INJUSTICE 2 [Review]: BvS – Ultimate Supergirl Edition.
Injustice 2‘s single-player story campaign may be the best Batman V Superman movie yet. And that’s not a terribly difficult attainment, considering that most folks (though certainly not yours truly) lambasted the last time these two iconic super titans squared off. In the sequel to NetherRealm Studio’s DC Universe fighter Injustice: Gods Among Us, everyone’s end-game is a mostly clear-cut scenario. That makes this Elseworlds tale where the Man of Steel is a dick-heel more appreciative to traditionalists, you know, people who prefer Richard Donner’s Superman and a Birdman Batman over The Dark Knight.
In fact, Injustice 2 takes what Zack Snyder left on the Dawn of Justice table and pushes all his music video-inspired outlandishness tenfold, and — since it’s a fighter vs. fighter-centered video game — it all works. The narrative gives the player plenty of choices to make, such as: do you counter Gorilla Grodd with the chill, distant dexterity of Green Arrow, or surging, sonic vocals of kung-fu Black Canary? Take down the Spawn-on-steroids Bane with the combo-killing Catwoman, or the Raiden clone-gifted abilities of Black Adam? That added replay value in a fighting games is something of a rare commodity. There aren’t too many games where I’m willing to repeat a 12-chapter campaign (not even the stellar Mortal Kombat X), or read an entire prequel comic book run (via Tom Taylor) to get even more of a fleshed-out story, but the game’s alternative paths and downright gorgeous cinematics have done just that.
Hell, I’ve only found a pair of minor annoyances throughout my near week-long playthrough. The default medium difficulty is far too easy for this seasoned fighter, but notching it up to hard was fun but frustrating when trying to swoosh through the lengthy five to 7-hour campaign. Game difficulty sliders (ala NBA 2K or Madden NFL) would be nice. I also, sadly, didn’t come across much traversing through stage environments, unlike the original 2013 Injustice where it seemed to happen in every match. Otherwise, Injustice 2 offers the best single-player fighting experience since Street Fighter II on the Super Nintendo, much in thanks to the money voice acting (The Walking Dead‘s Khary Payton as Cyborg; Star Wars Rebels‘ Vanessa Marshall as Black Canary and Steve Blum as Hal Jordan, respectively; and, seeing the placement of a few JLU animated series noteables, Kevin Conroy as.. himself, The Batman) and its uncontrollable depth.
With all roads completed in campaign at 100%, Multiverse Mode is where I find myself habitating in that sea of depth. It’s a land of sporadically placed fight modifiers and lots of super loot boxes and XP that allows the player to augment their favorite hero and villain’s health, defenses, abilities and strengths. The upgrades you acquire through the Multiverse are also akin to Grant Morrison’s diabolical thought process of alternately strange and infinite earths, providing a combination of gear upgrades both in armored power and aesthetics (adding hoods and helmets, accentuating capes, altering logos). Want to give Diana Prince a sword to go along with that Lasso of Truth? Make the Justice League’s Cyborg into an evil Grid terminator? Turn Green Lantern into a black man with the voice of Phil LaMarr (MadTV, Afro Samura)? There’s endless hours of reliable and tight-looking garb and shade customization to be had.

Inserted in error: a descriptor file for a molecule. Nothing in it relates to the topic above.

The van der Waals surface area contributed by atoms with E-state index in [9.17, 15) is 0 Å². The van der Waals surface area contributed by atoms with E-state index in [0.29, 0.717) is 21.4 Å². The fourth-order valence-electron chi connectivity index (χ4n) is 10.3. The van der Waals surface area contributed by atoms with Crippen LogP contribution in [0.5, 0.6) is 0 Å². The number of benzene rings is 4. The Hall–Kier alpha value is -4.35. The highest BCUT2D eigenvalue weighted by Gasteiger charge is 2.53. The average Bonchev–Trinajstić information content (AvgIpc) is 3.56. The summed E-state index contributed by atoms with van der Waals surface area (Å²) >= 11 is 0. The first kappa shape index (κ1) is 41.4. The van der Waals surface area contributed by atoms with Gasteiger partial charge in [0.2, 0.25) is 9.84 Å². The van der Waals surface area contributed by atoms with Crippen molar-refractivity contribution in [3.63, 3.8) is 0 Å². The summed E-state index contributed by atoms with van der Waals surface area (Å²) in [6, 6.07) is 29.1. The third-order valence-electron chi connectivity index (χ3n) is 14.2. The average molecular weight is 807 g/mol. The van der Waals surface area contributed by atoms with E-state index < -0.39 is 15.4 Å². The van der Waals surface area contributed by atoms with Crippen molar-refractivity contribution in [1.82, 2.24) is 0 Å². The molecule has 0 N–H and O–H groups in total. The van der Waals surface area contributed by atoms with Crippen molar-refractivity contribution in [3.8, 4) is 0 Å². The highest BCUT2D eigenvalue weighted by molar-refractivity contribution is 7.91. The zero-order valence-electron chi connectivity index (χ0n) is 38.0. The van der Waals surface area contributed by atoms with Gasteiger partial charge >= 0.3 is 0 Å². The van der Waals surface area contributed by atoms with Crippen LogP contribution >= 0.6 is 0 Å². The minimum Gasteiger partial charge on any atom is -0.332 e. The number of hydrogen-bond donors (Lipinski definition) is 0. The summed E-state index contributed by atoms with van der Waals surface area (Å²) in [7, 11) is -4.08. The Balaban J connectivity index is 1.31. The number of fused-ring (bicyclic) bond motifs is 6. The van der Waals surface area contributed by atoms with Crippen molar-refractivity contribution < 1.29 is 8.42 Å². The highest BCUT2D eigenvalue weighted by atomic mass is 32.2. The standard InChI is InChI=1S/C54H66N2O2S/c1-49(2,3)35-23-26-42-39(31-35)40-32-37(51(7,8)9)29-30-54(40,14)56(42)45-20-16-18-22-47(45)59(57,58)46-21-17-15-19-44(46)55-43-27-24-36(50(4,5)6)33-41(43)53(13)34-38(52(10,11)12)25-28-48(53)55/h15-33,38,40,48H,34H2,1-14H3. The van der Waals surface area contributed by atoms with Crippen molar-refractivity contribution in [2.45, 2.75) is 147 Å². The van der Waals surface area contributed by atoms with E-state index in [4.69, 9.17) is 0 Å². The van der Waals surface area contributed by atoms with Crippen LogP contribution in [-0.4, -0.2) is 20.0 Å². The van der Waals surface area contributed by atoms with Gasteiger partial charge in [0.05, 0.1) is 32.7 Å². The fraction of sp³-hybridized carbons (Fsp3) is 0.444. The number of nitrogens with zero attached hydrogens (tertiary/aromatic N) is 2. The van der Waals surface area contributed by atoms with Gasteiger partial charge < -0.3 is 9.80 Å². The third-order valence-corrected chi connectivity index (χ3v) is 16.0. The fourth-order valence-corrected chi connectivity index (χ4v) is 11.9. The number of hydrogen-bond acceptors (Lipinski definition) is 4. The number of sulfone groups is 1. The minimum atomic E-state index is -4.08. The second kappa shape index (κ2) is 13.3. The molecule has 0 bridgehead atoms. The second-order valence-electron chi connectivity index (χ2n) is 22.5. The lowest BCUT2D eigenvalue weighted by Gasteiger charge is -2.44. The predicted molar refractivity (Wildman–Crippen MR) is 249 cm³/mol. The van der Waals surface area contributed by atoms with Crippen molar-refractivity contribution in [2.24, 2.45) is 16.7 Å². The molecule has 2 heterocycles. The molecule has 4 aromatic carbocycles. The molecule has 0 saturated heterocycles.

That all sounds well and dandy, but what about the fighting itself? Injustice 2‘s biggest improvements come in the form of defense. There are several new, innovative ways to evade (new air and roll escapes), counter (players can now block interactive environment weapons) and recover (bounce cancels). And while much of these new additions may take n00bz some time to practice, even the most button-mashing “casul” will appreciate these highly noticeable additions. Combos are also very easy to learn, and feel seemlessly rewarding. Catwoman is a savage. Blue Beetle is a Wolverine. And Supergirl is a damn near cheat code. I’m also a fan of what they did with the supervillain bosses, Darkseid and Brainiac, making them both righteously “rage-quit” powerful. A couple strong attacks from the green-Ultronesque alien android, and you’re toast.
In all, there will be cynics who heavily despise the new character duds (the same nerds who hated Jared Leto Joker are guaranteed to hate this Clown Prince of Crime even more) and wished for more than one powered-up super move (after 3-4 times, seeing the same fight-interrupting cutscene can get stale). Those small nuances aside, the fight roster is beyond deep and satisfying to current DCU happenings from the panels on the page, silverscreen and The CW. Swamp Thing! Doctor Fate! Atrocitus, with Dex-Starr! Argh!
Better, Multiverse Mode takes that depth and everything you love about the DCU–both in single and online multiplayer–and turns it upside out on its 52 differing Earths, providing countless hours of random and seasonal(!) challenges and rewards. It’s MKX‘s Living Towers, but deeper and wackier. Just think of it as your own personal, Super Sandbox of progressive loot and accessory. Throw in the gratifying “Dawn of Injustice” story-mode and much faster, more fluid zone-leveled combat, and there’s more than enough reason to come back to Injustice 2 for plenty of 2-3 round beatings–even if your beloved Superman is a super douche.
WBIE/NetherRealm’s Injustice 2 is in stores now on Xbox One, PlayStation 4, Android and iOS.